For further information, please visit www.bcsalmonfarmers.ca/research-innovation

Fisheries and Oceans Canada (DFO)

Fisheries and Oceans Canada (DFO) delivers programs and services that support the sustainable use and development of Canada’s waterways and aquatic resources. On behalf of the Government of Canada, DFO is responsible for developing and implementing policies and programs in support of Canada’s scientific, ecological, social, and economic interests in oceans and fresh waters. It is DFO’s mission to deliver to Canadians the following outcomes:

  • Economically Prosperous Maritime Sectors and Fisheries;
  • Sustainable Aquatic Ecosystems; and
  • Safe and Secure Waters.

In working toward these outcomes, the Department is guided by the principles of sound scientific knowledge and effective management.

DFO is the lead federal department for the sustainable management of fisheries and aquaculture. Responsibility for aquaculture management and development (governance) is shared between the federal, provincial, and territorial governments. We work together, with many other partners, to ensure that the legislative and regulatory framework for aquaculture is responsive to the public’s and industry’s needs.

DFO’s aquaculture research aims to address regulatory knowledge gaps, and collaborative research and development with the aquaculture industry. Collaborative research facilitates the transfer of the latest technologies to the aquaculture industry. Research on the environmental effects of aquaculture also provides a solid scientific foundation for the conservation and protection of fish and fish habitat in marine or freshwater ecosystems. On-going research contributes to scientific certainty with respect to aquaculture operations and how they interact with the aquatic environment.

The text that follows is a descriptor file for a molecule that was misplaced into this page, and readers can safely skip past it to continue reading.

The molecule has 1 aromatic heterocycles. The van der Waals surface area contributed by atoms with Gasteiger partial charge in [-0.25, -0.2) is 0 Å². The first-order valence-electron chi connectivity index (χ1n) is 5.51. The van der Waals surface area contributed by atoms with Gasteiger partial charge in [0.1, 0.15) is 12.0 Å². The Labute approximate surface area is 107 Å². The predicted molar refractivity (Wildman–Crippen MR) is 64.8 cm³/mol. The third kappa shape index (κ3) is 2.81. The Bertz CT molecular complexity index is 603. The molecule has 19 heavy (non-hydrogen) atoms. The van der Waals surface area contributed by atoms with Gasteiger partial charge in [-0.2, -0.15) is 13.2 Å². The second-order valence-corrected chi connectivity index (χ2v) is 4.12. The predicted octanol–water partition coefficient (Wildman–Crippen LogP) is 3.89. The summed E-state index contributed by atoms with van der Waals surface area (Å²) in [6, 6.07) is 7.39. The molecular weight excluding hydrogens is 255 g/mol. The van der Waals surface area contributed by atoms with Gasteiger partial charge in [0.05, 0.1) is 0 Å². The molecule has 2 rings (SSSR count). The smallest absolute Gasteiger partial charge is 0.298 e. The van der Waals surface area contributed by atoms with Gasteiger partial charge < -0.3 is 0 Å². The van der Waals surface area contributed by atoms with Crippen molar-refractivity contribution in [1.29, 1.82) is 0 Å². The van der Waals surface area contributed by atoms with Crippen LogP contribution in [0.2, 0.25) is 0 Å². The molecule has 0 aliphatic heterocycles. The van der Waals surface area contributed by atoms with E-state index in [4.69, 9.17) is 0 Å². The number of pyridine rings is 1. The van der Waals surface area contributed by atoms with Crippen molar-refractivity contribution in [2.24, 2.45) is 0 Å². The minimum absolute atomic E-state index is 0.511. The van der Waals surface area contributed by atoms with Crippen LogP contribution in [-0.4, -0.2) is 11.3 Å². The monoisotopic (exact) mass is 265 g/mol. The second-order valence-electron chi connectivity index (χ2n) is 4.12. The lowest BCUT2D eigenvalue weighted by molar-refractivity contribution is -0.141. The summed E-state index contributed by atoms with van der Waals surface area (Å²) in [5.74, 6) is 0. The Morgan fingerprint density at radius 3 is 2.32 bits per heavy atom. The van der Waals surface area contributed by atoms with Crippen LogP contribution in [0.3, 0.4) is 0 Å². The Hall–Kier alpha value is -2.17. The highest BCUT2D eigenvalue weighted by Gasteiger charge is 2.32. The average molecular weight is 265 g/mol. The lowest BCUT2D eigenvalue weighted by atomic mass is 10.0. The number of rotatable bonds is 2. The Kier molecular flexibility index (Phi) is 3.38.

In recent years, DFO’s research effort has been directed at understanding environmental effects of aquaculture on freshwater and marine habitat and ecosystems. We also invest in aquatic animal health research to understand how best to prevent, mitigate, and treat disease. As species diversification is often seen as a means of increasing Canada’s global market share, DFO scientists also play a key role in innovative research.

(2017, www.dfo-mpo.gc.ca)

The following DFO programs are currently supporting Canadian aquaculture research:

Aquaculture Collaborative Research and Development Program (ACRDP)

The Aquaculture Collaborative Research and Development Program (ACRDP) is a DFO initiative that promotes collaborative research and development activities between the aquaculture industry and the department. The Program teams industry representatives with DFO researchers. The projects are primarily conducted within DFO research facilities but field work may also take place at industry or other partner facilities. Potential projects are proposed by aquaculture producers and funded jointly through the ACRDP as well as the participating aquaculture producer partners.

The key goals of the program are to: Improve the competitiveness and sustainability of the Canadian aquaculture industry; Increase collaborative research between the department and industry; Facilitate the process of technology transfer and knowledge mobilization; and Increase scientific capacity of the Canadian aquaculture industry for essential aquaculture research and development.